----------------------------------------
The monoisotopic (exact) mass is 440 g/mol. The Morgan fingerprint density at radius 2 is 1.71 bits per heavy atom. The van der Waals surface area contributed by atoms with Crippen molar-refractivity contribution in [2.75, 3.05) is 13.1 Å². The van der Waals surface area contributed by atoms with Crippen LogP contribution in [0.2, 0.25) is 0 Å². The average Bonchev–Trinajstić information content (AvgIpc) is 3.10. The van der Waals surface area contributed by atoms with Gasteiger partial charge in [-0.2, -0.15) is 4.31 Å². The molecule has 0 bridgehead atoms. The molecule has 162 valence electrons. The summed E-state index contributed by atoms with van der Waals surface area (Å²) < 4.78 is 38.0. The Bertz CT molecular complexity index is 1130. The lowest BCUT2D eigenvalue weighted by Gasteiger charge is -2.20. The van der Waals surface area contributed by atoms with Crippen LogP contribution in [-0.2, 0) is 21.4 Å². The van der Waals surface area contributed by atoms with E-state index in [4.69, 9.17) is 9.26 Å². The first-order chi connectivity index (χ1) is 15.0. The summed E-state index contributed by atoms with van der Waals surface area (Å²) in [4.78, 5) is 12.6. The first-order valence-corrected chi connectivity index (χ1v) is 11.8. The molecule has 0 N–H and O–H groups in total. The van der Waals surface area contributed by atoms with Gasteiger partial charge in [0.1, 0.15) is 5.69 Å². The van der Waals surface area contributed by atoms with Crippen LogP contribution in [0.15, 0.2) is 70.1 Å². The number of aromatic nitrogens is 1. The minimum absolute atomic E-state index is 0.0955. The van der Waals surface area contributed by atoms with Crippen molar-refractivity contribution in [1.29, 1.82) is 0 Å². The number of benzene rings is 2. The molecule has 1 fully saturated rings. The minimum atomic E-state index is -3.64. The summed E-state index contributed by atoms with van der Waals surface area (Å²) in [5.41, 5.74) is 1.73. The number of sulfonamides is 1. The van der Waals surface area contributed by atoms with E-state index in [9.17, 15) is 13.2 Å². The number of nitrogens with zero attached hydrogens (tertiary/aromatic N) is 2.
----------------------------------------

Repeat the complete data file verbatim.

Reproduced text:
The monoisotopic (exact) mass is 440 g/mol. The Morgan fingerprint density at radius 2 is 1.71 bits per heavy atom. The van der Waals surface area contributed by atoms with Crippen molar-refractivity contribution in [2.75, 3.05) is 13.1 Å². The van der Waals surface area contributed by atoms with Crippen LogP contribution in [0.2, 0.25) is 0 Å². The average Bonchev–Trinajstić information content (AvgIpc) is 3.10. The van der Waals surface area contributed by atoms with Gasteiger partial charge in [-0.2, -0.15) is 4.31 Å². The molecule has 0 bridgehead atoms. The molecule has 162 valence electrons. The summed E-state index contributed by atoms with van der Waals surface area (Å²) < 4.78 is 38.0. The Bertz CT molecular complexity index is 1130. The lowest BCUT2D eigenvalue weighted by Gasteiger charge is -2.20. The van der Waals surface area contributed by atoms with Crippen LogP contribution in [-0.2, 0) is 21.4 Å². The van der Waals surface area contributed by atoms with E-state index in [4.69, 9.17) is 9.26 Å². The first-order chi connectivity index (χ1) is 15.0. The summed E-state index contributed by atoms with van der Waals surface area (Å²) in [4.78, 5) is 12.6. The first-order valence-corrected chi connectivity index (χ1v) is 11.8. The molecule has 0 N–H and O–H groups in total. The van der Waals surface area contributed by atoms with Gasteiger partial charge in [0.1, 0.15) is 5.69 Å². The van der Waals surface area contributed by atoms with Crippen LogP contribution in [0.15, 0.2) is 70.1 Å². The number of aromatic nitrogens is 1. The minimum absolute atomic E-state index is 0.0955. The van der Waals surface area contributed by atoms with Crippen molar-refractivity contribution in [1.29, 1.82) is 0 Å². The number of benzene rings is 2. The molecule has 1 fully saturated rings. The minimum atomic E-state index is -3.64. The summed E-state index contributed by atoms with van der Waals surface area (Å²) in [5.41, 5.74) is 1.73. The number of sulfonamides is 1. The van der Waals surface area contributed by atoms with E-state index in [9.17, 15) is 13.2 Å². The number of nitrogens with zero attached hydrogens (tertiary/aromatic N) is 2.